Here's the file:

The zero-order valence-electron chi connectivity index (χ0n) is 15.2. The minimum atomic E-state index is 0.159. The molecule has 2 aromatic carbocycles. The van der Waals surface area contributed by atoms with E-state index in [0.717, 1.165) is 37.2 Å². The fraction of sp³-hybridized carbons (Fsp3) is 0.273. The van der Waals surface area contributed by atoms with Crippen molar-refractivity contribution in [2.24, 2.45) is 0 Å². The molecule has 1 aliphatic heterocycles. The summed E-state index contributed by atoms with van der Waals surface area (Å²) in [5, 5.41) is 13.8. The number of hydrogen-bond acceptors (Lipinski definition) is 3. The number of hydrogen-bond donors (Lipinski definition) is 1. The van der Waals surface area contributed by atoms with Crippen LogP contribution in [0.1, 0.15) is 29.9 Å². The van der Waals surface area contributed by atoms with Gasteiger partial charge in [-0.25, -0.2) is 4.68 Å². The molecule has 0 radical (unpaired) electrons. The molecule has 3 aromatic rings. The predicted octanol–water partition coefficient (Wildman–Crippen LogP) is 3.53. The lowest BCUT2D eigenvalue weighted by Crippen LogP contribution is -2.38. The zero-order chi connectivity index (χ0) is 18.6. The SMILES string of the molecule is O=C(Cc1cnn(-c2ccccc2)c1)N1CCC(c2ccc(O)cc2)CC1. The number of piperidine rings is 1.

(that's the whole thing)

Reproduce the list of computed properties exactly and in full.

The zero-order valence-electron chi connectivity index (χ0n) is 15.2. The minimum atomic E-state index is 0.159. The molecule has 2 aromatic carbocycles. The van der Waals surface area contributed by atoms with E-state index in [0.717, 1.165) is 37.2 Å². The fraction of sp³-hybridized carbons (Fsp3) is 0.273. The van der Waals surface area contributed by atoms with Crippen molar-refractivity contribution in [2.24, 2.45) is 0 Å². The molecule has 1 aliphatic heterocycles. The summed E-state index contributed by atoms with van der Waals surface area (Å²) in [5, 5.41) is 13.8. The number of hydrogen-bond acceptors (Lipinski definition) is 3. The number of hydrogen-bond donors (Lipinski definition) is 1. The van der Waals surface area contributed by atoms with Crippen LogP contribution in [0.1, 0.15) is 29.9 Å². The van der Waals surface area contributed by atoms with Gasteiger partial charge in [-0.25, -0.2) is 4.68 Å². The molecule has 0 radical (unpaired) electrons. The molecule has 3 aromatic rings. The predicted octanol–water partition coefficient (Wildman–Crippen LogP) is 3.53. The lowest BCUT2D eigenvalue weighted by Crippen LogP contribution is -2.38. The zero-order chi connectivity index (χ0) is 18.6. The SMILES string of the molecule is O=C(Cc1cnn(-c2ccccc2)c1)N1CCC(c2ccc(O)cc2)CC1. The number of piperidine rings is 1.